Old Fort landslide evacuees could be allowed to return home next week

The Peace River Regional District board will decide whether Old Fort residents can finally return home on Sunday.

The board has scheduled a special meeting for 11 a.m. to review the early findings of a geotechnical report after a massive landslide on Sept. 30 cut off road access and power to the small community along the Peace River.

Regional district staff are recommending the board lift the evacuation order for all homes in Old Fort except for four of them, which are recommended to remain either under evacuation order or alert. 

A meeting for residents has been scheduled for after the board meeting.

“In anticipation of possible changes to the existing orders, PRRD staff have prepared re-entry packages for residents of Old Fort and have organized de-winterization and provision of water for homes in Old Fort,” Shawn Dahlen, acting chief administrative officer, writes in an administrative report.

“Residents are encouraged to attend the Northern Grand Hotel immediately following the Board meeting to speak with staff to arrange these services.”

Residents were ordered to evacuate on Oct. 7, one week after the landslide began. 

Sudden movement

Westrek Geotechnical Services has been studying the cause of the landslide and has submitted its final draft report to the regional district, which has been reviewed by BGC Engineering and the provincial ministry of forests, lands, and natural resources.

The landslide began at the south end of a gravel quarry that had been operating on the hillside above Old Fort, “with sudden movement” in the shale bedrock that extended 160 metres into the pit from the edge of the hill, Westrek writes in its report.

“The ground within the pit dropped more than 10 m and slid approximately 12 m to the south, setting in motion a complex series of other landslides."

The main slide was last estimated at more than eight million cubic metres, and had slowly made its way to the Peace River by Oct. 8. One home has been “severely damaged,” along with a wide section of Old Fort Road, and utility transmission lines, the report notes.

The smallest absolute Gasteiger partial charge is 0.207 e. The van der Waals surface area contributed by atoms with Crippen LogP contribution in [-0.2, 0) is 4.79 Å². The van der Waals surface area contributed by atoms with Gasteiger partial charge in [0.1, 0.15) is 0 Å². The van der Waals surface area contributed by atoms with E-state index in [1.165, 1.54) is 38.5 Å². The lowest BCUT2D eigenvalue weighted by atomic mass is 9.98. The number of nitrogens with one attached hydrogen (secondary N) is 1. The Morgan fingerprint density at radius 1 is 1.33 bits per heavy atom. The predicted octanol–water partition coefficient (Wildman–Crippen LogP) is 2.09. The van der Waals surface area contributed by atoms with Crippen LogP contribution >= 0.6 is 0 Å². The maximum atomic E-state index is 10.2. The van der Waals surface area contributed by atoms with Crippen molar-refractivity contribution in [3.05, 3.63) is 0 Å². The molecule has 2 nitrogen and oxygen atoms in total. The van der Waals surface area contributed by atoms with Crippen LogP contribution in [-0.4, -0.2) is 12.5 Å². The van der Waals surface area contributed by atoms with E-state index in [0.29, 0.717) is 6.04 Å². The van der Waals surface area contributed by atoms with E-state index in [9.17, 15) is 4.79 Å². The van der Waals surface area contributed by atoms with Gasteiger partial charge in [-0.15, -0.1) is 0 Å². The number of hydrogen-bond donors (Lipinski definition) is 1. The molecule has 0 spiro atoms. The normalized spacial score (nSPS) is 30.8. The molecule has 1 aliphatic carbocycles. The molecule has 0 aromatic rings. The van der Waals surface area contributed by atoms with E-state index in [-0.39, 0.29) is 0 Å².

Westrek's report recommends that evacuation orders be lifted for most homes in Old Fort well east of the landslide, including homes on Old Fort Road, River Drive, and Old Fort Loop, and Trapper Road.

The company recommends an alert remain in place for some properties, including two homes on Old Fort Road and one on River Drive. It recommends an evacuation order remain in place for the gravel quarry, on the 240 Road south of Fort St. John, as well as the damaged home on Old Fort Road.

Work at gravel pit should only resume when when a safe work plan has been approved by the ministry of energy, mines and petroleum resources, Westrek said.

"Work directly on the landslide within the pit should be limited to removal of existing stockpiles," the report notes.

'Imminent likelihood of movement'

The potential for the slide to move again is high, and more detailed investigation and monitoring is needed, Westrek wrote.

The ministry of transportation and infrastructure, which has built temporary road through the landslide debris, has set up monitoring points, however, Westrek expects spring freshet to "severely" damage that road.

“The latest results show minimal movement in more than one week, indicating that large scale movement has ceased; however, the landslide is not considered inactive,” Westrek wrote.

“Conditions on the landslide can change with little to no warning; therefore, the entire landslide mass, including the rockslide, earth flow, and both adjacent landslides, should be considered to be at imminent likelihood of movement.”

BGC Engineering said it agreed with Westrek’s assessment that most homes in Old Fort were not at imminent risk of impact from the landslide. It disagreed with some of the company’s assessments about properties it believes are still at risk.

“Our preliminary opinion is most homes are not likely to be impacted by damaging landslide movements associated with the Old Fort Landslide prior to significant snow melt and/or rainfall in spring 2019,” BGC wrote in its report.

BGC also recommended continued monitoring of the landslide. It said residents should be warned of the hazards that remain.

“The Old Fort Landslide event has resulted in several deep ground cracks within and around the margins of the landslide,” BGC wrote.

“Many of these cracks are difficult to see and could pose a safety hazard to persons and pets walking near them.”

Read the report by clicking here.

Email Managing Editor Matt Preprost at editor@ahnfsj.ca.

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